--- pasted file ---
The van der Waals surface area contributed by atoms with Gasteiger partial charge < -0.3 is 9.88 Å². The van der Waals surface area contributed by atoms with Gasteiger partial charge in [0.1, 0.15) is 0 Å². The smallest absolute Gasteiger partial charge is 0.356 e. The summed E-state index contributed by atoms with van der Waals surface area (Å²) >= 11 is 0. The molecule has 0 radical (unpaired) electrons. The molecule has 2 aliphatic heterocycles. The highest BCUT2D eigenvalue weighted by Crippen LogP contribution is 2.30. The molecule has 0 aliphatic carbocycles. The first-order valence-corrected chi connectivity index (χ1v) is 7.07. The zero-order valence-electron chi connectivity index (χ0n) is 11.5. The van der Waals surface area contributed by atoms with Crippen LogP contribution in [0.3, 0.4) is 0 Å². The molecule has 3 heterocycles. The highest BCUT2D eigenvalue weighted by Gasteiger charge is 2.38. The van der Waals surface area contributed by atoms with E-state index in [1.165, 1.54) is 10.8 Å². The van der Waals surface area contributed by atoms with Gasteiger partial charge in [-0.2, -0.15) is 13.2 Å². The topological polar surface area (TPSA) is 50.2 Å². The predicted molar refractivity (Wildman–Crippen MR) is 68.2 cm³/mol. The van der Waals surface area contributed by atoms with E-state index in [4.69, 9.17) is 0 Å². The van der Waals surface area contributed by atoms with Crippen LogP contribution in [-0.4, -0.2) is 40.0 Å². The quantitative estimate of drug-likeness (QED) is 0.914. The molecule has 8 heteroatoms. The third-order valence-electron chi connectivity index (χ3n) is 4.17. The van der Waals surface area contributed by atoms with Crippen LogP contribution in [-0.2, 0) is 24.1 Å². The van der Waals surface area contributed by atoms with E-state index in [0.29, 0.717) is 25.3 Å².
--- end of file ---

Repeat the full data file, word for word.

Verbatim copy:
The van der Waals surface area contributed by atoms with Gasteiger partial charge < -0.3 is 9.88 Å². The van der Waals surface area contributed by atoms with Gasteiger partial charge in [0.1, 0.15) is 0 Å². The smallest absolute Gasteiger partial charge is 0.356 e. The summed E-state index contributed by atoms with van der Waals surface area (Å²) >= 11 is 0. The molecule has 0 radical (unpaired) electrons. The molecule has 2 aliphatic heterocycles. The highest BCUT2D eigenvalue weighted by Crippen LogP contribution is 2.30. The molecule has 0 aliphatic carbocycles. The first-order valence-corrected chi connectivity index (χ1v) is 7.07. The zero-order valence-electron chi connectivity index (χ0n) is 11.5. The van der Waals surface area contributed by atoms with Crippen LogP contribution in [0.3, 0.4) is 0 Å². The molecule has 3 heterocycles. The highest BCUT2D eigenvalue weighted by Gasteiger charge is 2.38. The van der Waals surface area contributed by atoms with E-state index in [1.165, 1.54) is 10.8 Å². The van der Waals surface area contributed by atoms with Gasteiger partial charge in [-0.2, -0.15) is 13.2 Å². The topological polar surface area (TPSA) is 50.2 Å². The predicted molar refractivity (Wildman–Crippen MR) is 68.2 cm³/mol. The van der Waals surface area contributed by atoms with E-state index in [4.69, 9.17) is 0 Å². The van der Waals surface area contributed by atoms with Crippen LogP contribution in [-0.4, -0.2) is 40.0 Å². The quantitative estimate of drug-likeness (QED) is 0.914. The molecule has 8 heteroatoms. The third-order valence-electron chi connectivity index (χ3n) is 4.17. The van der Waals surface area contributed by atoms with Crippen LogP contribution in [-0.2, 0) is 24.1 Å². The van der Waals surface area contributed by atoms with E-state index in [0.29, 0.717) is 25.3 Å².